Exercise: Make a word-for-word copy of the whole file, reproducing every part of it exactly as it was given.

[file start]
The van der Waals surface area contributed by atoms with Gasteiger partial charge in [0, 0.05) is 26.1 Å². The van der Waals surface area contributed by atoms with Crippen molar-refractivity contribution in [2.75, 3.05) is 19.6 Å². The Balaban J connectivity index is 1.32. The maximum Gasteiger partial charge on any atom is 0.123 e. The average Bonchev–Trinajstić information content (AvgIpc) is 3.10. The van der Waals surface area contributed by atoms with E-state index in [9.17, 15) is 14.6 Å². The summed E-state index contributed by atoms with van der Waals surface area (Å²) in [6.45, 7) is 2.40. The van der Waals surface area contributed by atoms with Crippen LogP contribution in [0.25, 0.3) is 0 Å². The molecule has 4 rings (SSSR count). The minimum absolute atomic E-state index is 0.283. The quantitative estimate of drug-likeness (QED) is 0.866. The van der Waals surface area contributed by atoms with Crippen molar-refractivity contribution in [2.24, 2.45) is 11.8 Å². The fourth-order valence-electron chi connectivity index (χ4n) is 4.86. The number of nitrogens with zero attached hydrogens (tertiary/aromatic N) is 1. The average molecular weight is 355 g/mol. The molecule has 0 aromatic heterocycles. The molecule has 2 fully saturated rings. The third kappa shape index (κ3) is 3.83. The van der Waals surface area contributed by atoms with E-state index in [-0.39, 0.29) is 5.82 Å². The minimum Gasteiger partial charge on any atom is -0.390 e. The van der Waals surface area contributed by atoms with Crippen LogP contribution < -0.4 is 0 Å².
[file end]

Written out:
The van der Waals surface area contributed by atoms with Gasteiger partial charge in [0, 0.05) is 26.1 Å². The van der Waals surface area contributed by atoms with Crippen molar-refractivity contribution in [2.75, 3.05) is 19.6 Å². The Balaban J connectivity index is 1.32. The maximum Gasteiger partial charge on any atom is 0.123 e. The average Bonchev–Trinajstić information content (AvgIpc) is 3.10. The van der Waals surface area contributed by atoms with E-state index in [9.17, 15) is 14.6 Å². The summed E-state index contributed by atoms with van der Waals surface area (Å²) in [6.45, 7) is 2.40. The van der Waals surface area contributed by atoms with Crippen LogP contribution in [0.25, 0.3) is 0 Å². The molecule has 4 rings (SSSR count). The minimum absolute atomic E-state index is 0.283. The quantitative estimate of drug-likeness (QED) is 0.866. The van der Waals surface area contributed by atoms with Crippen molar-refractivity contribution in [2.24, 2.45) is 11.8 Å². The fourth-order valence-electron chi connectivity index (χ4n) is 4.86. The number of nitrogens with zero attached hydrogens (tertiary/aromatic N) is 1. The average molecular weight is 355 g/mol. The molecule has 0 aromatic heterocycles. The molecule has 2 fully saturated rings. The third kappa shape index (κ3) is 3.83. The van der Waals surface area contributed by atoms with E-state index in [-0.39, 0.29) is 5.82 Å². The minimum Gasteiger partial charge on any atom is -0.390 e. The van der Waals surface area contributed by atoms with Crippen LogP contribution < -0.4 is 0 Å².